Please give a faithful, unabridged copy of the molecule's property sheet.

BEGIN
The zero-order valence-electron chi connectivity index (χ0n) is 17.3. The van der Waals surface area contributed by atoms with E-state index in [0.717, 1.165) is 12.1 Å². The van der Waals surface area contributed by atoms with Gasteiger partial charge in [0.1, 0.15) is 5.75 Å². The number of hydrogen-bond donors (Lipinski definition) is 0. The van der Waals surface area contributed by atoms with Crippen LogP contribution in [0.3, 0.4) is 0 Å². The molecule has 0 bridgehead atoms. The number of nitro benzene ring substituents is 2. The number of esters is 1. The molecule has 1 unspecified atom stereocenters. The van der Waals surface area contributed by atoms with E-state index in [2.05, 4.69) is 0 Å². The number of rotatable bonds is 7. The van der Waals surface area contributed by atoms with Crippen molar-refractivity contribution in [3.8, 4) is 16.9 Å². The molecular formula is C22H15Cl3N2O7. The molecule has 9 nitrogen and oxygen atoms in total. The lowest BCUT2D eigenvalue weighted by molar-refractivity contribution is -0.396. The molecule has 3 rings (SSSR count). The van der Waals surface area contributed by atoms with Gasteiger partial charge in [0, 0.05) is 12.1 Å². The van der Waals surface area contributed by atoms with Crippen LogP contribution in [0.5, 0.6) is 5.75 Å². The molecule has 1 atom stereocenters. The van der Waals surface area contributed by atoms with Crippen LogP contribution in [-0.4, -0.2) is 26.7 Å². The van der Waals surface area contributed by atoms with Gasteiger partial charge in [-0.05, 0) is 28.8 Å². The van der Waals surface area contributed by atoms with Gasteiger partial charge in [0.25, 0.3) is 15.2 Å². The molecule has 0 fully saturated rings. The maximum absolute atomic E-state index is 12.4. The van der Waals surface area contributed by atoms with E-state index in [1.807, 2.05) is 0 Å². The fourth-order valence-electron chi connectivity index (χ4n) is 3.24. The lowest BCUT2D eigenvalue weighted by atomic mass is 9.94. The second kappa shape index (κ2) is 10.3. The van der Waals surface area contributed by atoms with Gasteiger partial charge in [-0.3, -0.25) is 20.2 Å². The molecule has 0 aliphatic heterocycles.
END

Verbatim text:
The zero-order valence-electron chi connectivity index (χ0n) is 17.3. The van der Waals surface area contributed by atoms with E-state index in [0.717, 1.165) is 12.1 Å². The van der Waals surface area contributed by atoms with Gasteiger partial charge in [0.1, 0.15) is 5.75 Å². The number of hydrogen-bond donors (Lipinski definition) is 0. The van der Waals surface area contributed by atoms with Crippen LogP contribution in [0.3, 0.4) is 0 Å². The molecule has 0 bridgehead atoms. The number of nitro benzene ring substituents is 2. The number of esters is 1. The molecule has 1 unspecified atom stereocenters. The van der Waals surface area contributed by atoms with E-state index in [2.05, 4.69) is 0 Å². The number of rotatable bonds is 7. The van der Waals surface area contributed by atoms with Crippen molar-refractivity contribution in [3.8, 4) is 16.9 Å². The molecular formula is C22H15Cl3N2O7. The molecule has 9 nitrogen and oxygen atoms in total. The lowest BCUT2D eigenvalue weighted by molar-refractivity contribution is -0.396. The molecule has 3 rings (SSSR count). The van der Waals surface area contributed by atoms with Gasteiger partial charge in [0, 0.05) is 12.1 Å². The van der Waals surface area contributed by atoms with Crippen LogP contribution in [0.5, 0.6) is 5.75 Å². The molecule has 1 atom stereocenters. The van der Waals surface area contributed by atoms with Crippen LogP contribution in [-0.4, -0.2) is 26.7 Å². The van der Waals surface area contributed by atoms with Gasteiger partial charge in [-0.05, 0) is 28.8 Å². The van der Waals surface area contributed by atoms with Gasteiger partial charge in [0.25, 0.3) is 15.2 Å². The molecule has 0 fully saturated rings. The maximum absolute atomic E-state index is 12.4. The van der Waals surface area contributed by atoms with E-state index in [1.807, 2.05) is 0 Å². The fourth-order valence-electron chi connectivity index (χ4n) is 3.24. The lowest BCUT2D eigenvalue weighted by atomic mass is 9.94. The second kappa shape index (κ2) is 10.3. The van der Waals surface area contributed by atoms with Gasteiger partial charge in [-0.3, -0.25) is 20.2 Å². The molecule has 0 aliphatic heterocycles.